Converting ChEMBL to sequence

This page gives you access to a subset of ChEMBL that has been converted to Protein Line Notation. A total of 27142 structures out of 39123 "peptide-like" structures have been successfully converted. More details on the conversion process can be found beneath the structure table.



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20 randomly selected converted structures

ChEMBL IDChEMBL structureConverted sequence imageProteax PLN (Protein Line Notation)
CHEMBL2371280H-C(1)YIQNC(1)PLG-[CTerm_450] name=CHEMBL2371280
CHEMBL427923H-[PyGlu]GPPISIDLPLILLRKMIEIEKQEKEKQQAANNRLLLDTI-OH name=CHEMBL427923
CHEMBL583935H-{d}C(1){d}DG[Tyr(3,5-diBr)]G[Res_1418]N{d}C(1)-[NH2] name=CHEMBL583935
CHEMBL1923393H-DYFEW-OH name=CHEMBL1923393
CHEMBL376361[NTerm_1634]-PGG-OH name=CHEMBL376361
CHEMBL441199H-GPGGPA-[CTerm_723] name=CHEMBL441199
CHEMBL2205674H-RWRWRWK-[NH2] name=CHEMBL2205674
CHEMBL378323(cyclo)-AFPGLHF-(cyclo) name=CHEMBL378323
CHEMBL2371523[acetyl]-[Res_3012](1)N{d}PRGD[Res_2141]RC(1)-[NH2] name=CHEMBL2371523
CHEMBL2370108H-RR[Res_1340]C(1)Y{d}[Res_2510]K{d}KPYR{d}[Res_2510]C(1)R-OH name=CHEMBL2370108
CHEMBL506211(cyclo)-{d}P{d}[Res_2141]{d}WF-(cyclo) name=CHEMBL506211
CHEMBL1645422H-SSRLESW[Res_1788]AGEKESRG-OH name=CHEMBL1645422
CHEMBL262829H-TAYFLLKLAGRA-OH name=CHEMBL262829
CHEMBL2373018[NTerm_774]-V{d}[Res_78]DP-[CTerm_165] name=CHEMBL2373018
CHEMBL2371119[NTerm_438]-GGE-OH name=CHEMBL2371119
CHEMBL429011[NTerm_1209]-AL{d}C(1){d}DN{d}PRID{d}RW{d}Y{d}C(1)QFVEG-[NH2] name=CHEMBL429011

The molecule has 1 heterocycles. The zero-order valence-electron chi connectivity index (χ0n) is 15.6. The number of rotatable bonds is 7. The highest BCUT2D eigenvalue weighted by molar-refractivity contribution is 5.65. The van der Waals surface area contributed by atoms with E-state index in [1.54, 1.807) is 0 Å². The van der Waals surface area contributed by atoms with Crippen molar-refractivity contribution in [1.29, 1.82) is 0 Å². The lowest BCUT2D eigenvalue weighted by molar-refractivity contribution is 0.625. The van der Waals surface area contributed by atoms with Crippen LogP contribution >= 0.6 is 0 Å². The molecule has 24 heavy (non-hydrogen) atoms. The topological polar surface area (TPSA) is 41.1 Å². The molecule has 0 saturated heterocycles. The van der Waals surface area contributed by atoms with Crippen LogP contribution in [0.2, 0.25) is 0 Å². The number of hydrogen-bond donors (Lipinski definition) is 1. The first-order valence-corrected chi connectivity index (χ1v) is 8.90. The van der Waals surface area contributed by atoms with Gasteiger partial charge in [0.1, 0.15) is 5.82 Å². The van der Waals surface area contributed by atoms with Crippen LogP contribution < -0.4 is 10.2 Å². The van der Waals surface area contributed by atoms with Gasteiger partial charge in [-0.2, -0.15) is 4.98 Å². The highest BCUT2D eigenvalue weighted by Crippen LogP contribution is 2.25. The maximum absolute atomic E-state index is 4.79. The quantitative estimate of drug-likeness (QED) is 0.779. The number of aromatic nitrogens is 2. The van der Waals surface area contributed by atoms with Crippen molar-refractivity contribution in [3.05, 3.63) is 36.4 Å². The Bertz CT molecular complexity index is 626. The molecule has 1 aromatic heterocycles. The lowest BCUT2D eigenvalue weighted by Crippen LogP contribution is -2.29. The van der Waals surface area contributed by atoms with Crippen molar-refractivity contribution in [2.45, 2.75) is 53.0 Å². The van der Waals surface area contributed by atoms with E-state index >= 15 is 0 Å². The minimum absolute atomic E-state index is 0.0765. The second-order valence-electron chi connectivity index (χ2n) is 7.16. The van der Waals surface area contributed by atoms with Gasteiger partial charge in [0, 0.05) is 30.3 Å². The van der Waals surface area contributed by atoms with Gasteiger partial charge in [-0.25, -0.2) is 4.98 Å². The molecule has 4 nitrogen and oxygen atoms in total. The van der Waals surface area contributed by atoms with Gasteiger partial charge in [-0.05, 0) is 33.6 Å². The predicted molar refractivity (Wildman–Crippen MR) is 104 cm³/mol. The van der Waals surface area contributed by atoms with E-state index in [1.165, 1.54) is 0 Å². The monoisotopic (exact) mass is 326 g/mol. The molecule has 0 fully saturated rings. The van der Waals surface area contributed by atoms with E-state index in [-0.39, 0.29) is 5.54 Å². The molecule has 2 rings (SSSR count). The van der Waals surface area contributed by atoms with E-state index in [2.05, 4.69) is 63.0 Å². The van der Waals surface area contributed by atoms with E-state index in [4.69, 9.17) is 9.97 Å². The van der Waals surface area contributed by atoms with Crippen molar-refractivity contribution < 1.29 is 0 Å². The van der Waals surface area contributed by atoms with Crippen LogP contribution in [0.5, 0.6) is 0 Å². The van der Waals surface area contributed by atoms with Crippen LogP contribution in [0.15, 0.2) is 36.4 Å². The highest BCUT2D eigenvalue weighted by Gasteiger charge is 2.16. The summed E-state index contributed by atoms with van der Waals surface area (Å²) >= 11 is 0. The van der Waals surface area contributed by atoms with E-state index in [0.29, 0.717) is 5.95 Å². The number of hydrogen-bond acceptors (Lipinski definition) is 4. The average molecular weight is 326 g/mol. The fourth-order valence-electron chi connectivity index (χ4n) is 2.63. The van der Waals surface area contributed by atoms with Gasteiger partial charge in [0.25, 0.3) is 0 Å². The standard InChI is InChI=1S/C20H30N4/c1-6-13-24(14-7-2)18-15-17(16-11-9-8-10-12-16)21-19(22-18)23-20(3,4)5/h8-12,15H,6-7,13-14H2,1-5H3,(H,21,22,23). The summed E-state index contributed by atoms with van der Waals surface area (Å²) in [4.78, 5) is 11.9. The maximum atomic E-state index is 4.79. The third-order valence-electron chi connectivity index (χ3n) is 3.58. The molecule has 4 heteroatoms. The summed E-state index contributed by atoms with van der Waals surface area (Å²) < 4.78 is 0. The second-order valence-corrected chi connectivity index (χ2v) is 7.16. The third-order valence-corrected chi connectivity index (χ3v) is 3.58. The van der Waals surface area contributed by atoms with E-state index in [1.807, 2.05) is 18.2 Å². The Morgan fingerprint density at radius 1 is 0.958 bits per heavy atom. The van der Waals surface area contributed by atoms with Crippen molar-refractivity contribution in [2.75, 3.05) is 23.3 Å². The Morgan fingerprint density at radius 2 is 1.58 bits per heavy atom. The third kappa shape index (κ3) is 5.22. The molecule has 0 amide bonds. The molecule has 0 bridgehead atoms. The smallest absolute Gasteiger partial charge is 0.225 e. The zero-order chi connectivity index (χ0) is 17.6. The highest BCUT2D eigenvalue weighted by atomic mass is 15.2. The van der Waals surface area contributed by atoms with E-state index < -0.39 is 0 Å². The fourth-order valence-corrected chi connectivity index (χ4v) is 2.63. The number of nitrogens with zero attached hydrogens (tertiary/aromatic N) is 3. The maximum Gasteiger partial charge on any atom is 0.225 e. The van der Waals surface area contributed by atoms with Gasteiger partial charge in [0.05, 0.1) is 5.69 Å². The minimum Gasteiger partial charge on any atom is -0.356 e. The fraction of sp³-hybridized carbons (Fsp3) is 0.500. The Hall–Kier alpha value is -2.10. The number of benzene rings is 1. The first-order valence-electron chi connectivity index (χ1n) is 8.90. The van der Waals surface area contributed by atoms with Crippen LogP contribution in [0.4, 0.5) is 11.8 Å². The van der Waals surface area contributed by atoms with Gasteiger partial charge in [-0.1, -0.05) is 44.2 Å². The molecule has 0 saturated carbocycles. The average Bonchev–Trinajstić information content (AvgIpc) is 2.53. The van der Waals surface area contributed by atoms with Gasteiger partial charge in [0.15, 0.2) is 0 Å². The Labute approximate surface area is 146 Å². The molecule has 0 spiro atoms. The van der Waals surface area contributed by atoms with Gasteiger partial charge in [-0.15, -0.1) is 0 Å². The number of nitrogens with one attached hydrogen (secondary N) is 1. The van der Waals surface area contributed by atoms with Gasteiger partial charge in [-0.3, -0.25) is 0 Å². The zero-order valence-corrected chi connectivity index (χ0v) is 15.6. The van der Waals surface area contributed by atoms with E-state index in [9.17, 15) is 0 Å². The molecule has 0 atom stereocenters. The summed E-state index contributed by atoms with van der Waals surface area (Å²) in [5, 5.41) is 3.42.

CHEMBL2372747[NTerm_808]-KIA[Abu]-OH name=CHEMBL2372747
CHEMBL525212H-{d}[Res_3018](1)SIYDPGDDI{d}KC(1)-OH name=CHEMBL525212
CHEMBL323857H-YIG-[CTerm_72] name=CHEMBL323857
CHEMBL100799[NTerm_283]-F[Res_360]P-OH name=CHEMBL100799

Conversion process

All structures in the ChEMBL 19 database were downloaded as an SD file and, with the help of KNIME, probable "peptide-like" structures were identified. The "peptide-like" structures were defined as those containing a substructure of three connected glysines. This yielded a "peptide-like" subset of 39123 structures.

The peptide subset was loaded into a PostgreSQL database table and the Biochemfusion Proteax cartridge was used to convert structures, when possible, to sequences. The first conversion took 87 seconds and produced 27142 converted sequences.

You can download the full set of produced sequences (TAB-separated file with ChEMBL ID + PLN, ~11MB).

All found unknown residues and terminal structures were embedded as inline structures in the first round of produced PLN. The embedded structures were then de-duplicated and extracted. You can download the structure sets in gzip-ed SD file format from here:

143 of the unknown residue structures have been assigned well-defined names by NextMove Software's great Sugar & Splice tool (press the "Biologics" button). Many thanks to Roger Sayle at NextMove Software for processing this subset of residues with Sugar & Splice.

NextMove's residue names can be applied to a Proteax modification database (where the above SD files have been imported) by the following SQL script:

The currently produced PLN has been generated after all the above data has been loaded into Proteax's database of known structures. As you will see, most of the non-natural residues and terminals have auto-generated names based on sequential numbers.